Colleges are interested in improving diversity on their campuses and increasing opportunities for students who may not be as privileged as others. To accomplish these goals, college admissions officers often give an edge to applicants who will be first-generation college students. But who counts as a first-generation college student? The answer is not as simple as it may appear.
If neither of your parents have a four-year college degree, you will obviously be classified as a first-generation college student, but what if your parents have a four-year degree obtained outside of the United States? This is where it gets complicated. According to an admissions officer at a selective university in the northeast, if all of your parents’ degrees were obtained abroad, and you are applying as a domestic student, you will be classified as a first-generation college student. Hence, even if your parents are Russian PhD’s, if none of their degrees were obtained in the United States, you will still count as first generation. On the other hand, even if your parents completed the majority of their education abroad but did some level of graduate work in America, you will not be considered a first-generation college student. Unfair? Absolutely, considering that a student whose parents completed only graduate studies (Masters or higher) in the United States are often lacking in as much information about the process as students classified as first generation. Thus, even if colleges do not officially consider you first generation, if your parents completed their undergraduate education (Bachelors degree) abroad, you will benefit from reading articles and blogs aimed at first-generation college students such as the ones to be posted as a part of this series.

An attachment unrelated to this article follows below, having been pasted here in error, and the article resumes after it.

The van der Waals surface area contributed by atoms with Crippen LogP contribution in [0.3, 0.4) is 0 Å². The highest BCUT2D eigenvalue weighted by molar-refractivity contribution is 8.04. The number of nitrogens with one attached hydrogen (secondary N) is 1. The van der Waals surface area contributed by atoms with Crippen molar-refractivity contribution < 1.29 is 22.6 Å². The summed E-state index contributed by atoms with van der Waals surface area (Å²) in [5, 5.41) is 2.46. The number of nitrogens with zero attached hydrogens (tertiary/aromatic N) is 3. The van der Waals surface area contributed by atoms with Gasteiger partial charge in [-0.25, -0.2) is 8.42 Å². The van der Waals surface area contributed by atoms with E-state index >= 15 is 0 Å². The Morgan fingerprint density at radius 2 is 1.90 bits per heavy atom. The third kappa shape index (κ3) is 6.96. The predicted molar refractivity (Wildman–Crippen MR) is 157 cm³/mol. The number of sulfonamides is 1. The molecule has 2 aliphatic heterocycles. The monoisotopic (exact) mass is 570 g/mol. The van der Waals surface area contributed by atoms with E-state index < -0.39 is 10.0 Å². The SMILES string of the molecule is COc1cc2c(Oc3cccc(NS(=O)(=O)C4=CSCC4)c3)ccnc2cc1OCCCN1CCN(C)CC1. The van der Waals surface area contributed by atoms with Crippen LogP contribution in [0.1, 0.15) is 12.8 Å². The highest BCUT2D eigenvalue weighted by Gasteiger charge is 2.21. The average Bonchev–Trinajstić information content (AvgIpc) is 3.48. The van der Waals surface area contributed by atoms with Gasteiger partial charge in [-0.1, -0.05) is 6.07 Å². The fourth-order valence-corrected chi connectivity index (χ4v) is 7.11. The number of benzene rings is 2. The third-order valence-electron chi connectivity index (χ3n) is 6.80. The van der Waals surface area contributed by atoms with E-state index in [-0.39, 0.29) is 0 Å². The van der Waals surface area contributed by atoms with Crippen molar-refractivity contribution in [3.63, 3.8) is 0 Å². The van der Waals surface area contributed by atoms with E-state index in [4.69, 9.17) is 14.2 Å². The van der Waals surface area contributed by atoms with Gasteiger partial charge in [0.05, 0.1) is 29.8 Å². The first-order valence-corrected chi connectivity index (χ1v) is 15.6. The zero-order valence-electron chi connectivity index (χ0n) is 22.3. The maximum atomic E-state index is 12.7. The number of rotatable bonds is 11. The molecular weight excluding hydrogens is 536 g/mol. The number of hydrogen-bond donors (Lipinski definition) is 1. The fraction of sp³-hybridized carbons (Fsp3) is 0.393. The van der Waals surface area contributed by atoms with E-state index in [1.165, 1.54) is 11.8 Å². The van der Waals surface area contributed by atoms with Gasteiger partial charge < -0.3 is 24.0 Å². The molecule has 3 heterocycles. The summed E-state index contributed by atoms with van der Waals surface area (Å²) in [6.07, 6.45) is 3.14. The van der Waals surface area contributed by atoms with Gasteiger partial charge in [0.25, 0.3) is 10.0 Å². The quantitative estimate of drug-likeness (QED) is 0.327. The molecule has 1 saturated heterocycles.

If you are first generation, how do you notify college admissions officers? On the Common Application, there is a place where students are asked to provide information concerning their parents’ education. Universities can use this to classify applicants as first-generation college students. Remember, even if you are first generation, you should still aim to have good grades and strong extracurricular activities. First-generation status is not enough to tip the scale in college admissions if you do not have a good record otherwise.